- ROLLI UNESCO
During the extraordinary period of the Renaissance and the Baroque, the Genoese aristocracy entrusted many artists with projects and built of a series of prestigious palaces in Strada Nuova, nowadays via Garibaldi, created from scratch as a stage for their magnificience; they also refurbished many family estates in the city centre.
Genoa was enriched with wonderful facades decorated with gilded stucco, marbles and frescoes, majestic entrance halls, splendid gardens with fountains and nymphaeums; the interiors of these palaces were embellished with large frescoed rooms, sumptuous furniture, prestigious collections and rich quadrerie.
These luxurious residences could not escape the refined eye of the Flemish painter Pieter Paul Rubens who at the beginning of the 17th century published a book in which he collected all the sketches of the palaces. He promoted them as a housing model for all European aristocrats.
The large number of these residences and their splendour gave birth to a peculiar public accommodation system, which was established in 1576 by a Senate Decree: it was defined an official list of prestigious palaces, and their owners were obligated to host state visits in rotation. Depending on the guest’s rank, one of the palaces was chosen to host him: the more elevated was the rank of the guest, the more sumptuous the palace and rich the family hosting him had to be.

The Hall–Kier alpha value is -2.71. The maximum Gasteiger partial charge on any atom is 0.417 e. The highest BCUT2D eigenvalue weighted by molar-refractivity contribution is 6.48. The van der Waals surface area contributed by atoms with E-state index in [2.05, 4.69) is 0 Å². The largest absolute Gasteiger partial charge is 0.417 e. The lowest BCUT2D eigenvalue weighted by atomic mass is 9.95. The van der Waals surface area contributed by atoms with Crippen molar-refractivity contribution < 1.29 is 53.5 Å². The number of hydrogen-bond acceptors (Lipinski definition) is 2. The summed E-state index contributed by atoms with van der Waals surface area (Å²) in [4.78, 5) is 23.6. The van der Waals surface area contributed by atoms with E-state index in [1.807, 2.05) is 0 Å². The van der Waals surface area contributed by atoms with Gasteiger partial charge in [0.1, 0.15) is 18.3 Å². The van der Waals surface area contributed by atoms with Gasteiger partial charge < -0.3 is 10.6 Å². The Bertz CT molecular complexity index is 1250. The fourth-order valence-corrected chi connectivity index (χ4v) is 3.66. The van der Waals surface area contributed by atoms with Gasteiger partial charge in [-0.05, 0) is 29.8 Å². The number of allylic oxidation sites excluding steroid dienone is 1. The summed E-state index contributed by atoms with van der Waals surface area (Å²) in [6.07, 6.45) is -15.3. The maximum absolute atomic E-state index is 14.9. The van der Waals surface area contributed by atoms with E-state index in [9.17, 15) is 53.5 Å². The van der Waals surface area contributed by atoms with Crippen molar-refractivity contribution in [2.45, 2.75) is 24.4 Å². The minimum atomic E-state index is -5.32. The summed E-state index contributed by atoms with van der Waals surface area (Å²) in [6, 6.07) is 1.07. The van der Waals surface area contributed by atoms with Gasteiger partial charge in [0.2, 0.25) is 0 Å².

The “Elenco degli Alloggiamenti pubblici o Rolli” and its update are preserved in precious volumes in the Genoese State Archive.
The architectrue quality and the decorations of Genoese palaces, the curious public accommodation system and the attention of Rubens are the reasons why “Le Strade Nuove e il sistema dei Palazzi del Rolli” were declared UNESCO World Heritage in 2006.
The UNESCO sites includes 42 Palazzi dei Rolli, among the 100 existing ones, and can be found in Strada Nuova and in a large part of the Historic Centre, in Via Lomellini, Piazza Fossatello and Via San Luca, up to Piazza Banchi and the seaside.
In some cases, the Palazzi dei Rolli still belong to private owners, while many others are the headquarters of banks or offices; others became Museums and can be visited: the palaces of the Musei di Strada Nuova, the Galleria Nazionale di Palazzo Spinola di Pellicceria and the Museo di Palazzo Reale.
Genoa celebrates its Palazzi dei Rolli with the Rolli Days: for two weekends a year these palaces are opened to the public and uncover their treasures.